What is quantitative easing, how does it work and why does the Bank of England use it? Business

If you need 150 billion pounds in a hurry, printing it out is probably the fastest way to get it.

One of the main tools the Bank of England can use to influence the economy is quantitative easing (QE). We often talk about money printing, even if nowadays everything is done digitally.

When the Bank of England announced it would inject an additional £ 150bn into the UK economy, bringing overall spending to £ 895bn, it was talking about expanding its QE program.

What is quantitative easing?

Quantitative Easing is one of the main ways central banks can support their economies, and it is essentially a way to create money. In a crisis, the big banks lend less, but at the same time, people continue to repay the loans, which reduces the amount of active currency in the economy. QE is a way to create money when banks don’t.

This process is done digitally, and central banks then use the new currency to buy things that will strengthen the purchasing power of the economy.

Government bonds are the most common thing for spending money on QE.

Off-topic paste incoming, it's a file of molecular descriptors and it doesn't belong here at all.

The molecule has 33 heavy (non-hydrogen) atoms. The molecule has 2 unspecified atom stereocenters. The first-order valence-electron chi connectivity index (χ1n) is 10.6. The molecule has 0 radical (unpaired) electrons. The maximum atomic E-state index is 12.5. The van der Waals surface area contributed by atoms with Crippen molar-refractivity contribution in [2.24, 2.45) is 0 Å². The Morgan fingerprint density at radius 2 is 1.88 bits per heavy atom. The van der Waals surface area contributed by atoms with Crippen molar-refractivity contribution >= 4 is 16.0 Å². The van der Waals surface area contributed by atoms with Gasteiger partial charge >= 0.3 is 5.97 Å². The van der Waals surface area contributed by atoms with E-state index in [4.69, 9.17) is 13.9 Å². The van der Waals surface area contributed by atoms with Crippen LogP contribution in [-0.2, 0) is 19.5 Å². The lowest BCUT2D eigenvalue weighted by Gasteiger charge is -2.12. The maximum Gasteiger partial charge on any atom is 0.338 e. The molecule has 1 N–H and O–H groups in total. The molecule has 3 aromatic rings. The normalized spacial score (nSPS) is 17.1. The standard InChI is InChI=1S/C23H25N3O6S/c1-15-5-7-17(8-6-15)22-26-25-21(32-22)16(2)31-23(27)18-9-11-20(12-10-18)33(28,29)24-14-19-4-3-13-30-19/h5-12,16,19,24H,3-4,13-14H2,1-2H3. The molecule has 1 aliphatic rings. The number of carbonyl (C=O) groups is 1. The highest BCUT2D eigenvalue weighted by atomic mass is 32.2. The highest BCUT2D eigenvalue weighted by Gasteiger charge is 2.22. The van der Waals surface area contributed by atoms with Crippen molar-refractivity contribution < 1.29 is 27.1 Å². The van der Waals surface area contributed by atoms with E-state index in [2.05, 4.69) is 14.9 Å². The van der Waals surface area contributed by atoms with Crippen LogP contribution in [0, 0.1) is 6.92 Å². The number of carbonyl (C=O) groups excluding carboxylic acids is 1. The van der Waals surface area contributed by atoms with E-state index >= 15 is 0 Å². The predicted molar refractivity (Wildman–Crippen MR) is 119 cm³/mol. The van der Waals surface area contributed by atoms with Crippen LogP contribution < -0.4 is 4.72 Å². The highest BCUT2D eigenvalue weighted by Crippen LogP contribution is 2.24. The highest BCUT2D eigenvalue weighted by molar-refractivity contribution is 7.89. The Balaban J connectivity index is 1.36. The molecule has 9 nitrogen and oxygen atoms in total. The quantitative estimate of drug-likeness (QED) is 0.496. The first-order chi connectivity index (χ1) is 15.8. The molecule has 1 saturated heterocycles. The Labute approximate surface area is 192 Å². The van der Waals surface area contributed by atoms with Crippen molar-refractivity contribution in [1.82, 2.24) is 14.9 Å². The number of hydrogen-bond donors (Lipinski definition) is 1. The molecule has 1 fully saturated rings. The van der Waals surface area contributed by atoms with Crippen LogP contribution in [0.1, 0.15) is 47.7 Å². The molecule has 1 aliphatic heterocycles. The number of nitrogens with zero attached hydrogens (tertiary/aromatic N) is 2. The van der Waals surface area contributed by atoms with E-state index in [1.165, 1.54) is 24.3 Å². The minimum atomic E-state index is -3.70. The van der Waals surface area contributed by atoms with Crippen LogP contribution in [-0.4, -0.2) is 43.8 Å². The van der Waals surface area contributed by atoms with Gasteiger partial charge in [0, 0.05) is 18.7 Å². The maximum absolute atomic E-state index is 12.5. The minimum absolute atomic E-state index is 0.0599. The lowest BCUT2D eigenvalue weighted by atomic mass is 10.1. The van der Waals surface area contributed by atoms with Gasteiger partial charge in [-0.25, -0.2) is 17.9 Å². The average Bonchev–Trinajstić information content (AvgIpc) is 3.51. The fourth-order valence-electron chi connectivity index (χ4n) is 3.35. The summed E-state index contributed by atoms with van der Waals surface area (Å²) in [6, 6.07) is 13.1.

What are government bonds?

This is because government bonds are an investment in which the central bank lends the government a sum of money for an agreed period, plus interest.

By spending billions on these bonds, the price of these bonds goes up because suddenly they are more popular: it’s just supply and demand. When the price of a bond goes up, the interest rate goes down – it’s a mechanical link between the price and the rate. This means that it becomes cheaper for the government to borrow.

Government bonds are an integral part of the financial system and are generally considered the closest solution to a “risk free” asset. As a result, the prices of government bonds influence other financial instruments, such as bank interest rates on loans to individuals and businesses. Lower interest rates in turn allow people to borrow money and therefore spend it, which in turn stimulates the economy.

While borrowers benefit, the opposite is true for lenders. QE also reduces the return (interest) that investors can expect on these government bonds, due to their popularity: they are more expensive to buy and offer less interest because many people want them.

This means that if investors want a higher return, they should consider taking more risk. Instead of government bonds, they can put their money in corporate bonds, or in stocks, or lend it to others, putting that money into active circulation in the economy.

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This notice was published: 2020-11-05 15:18:45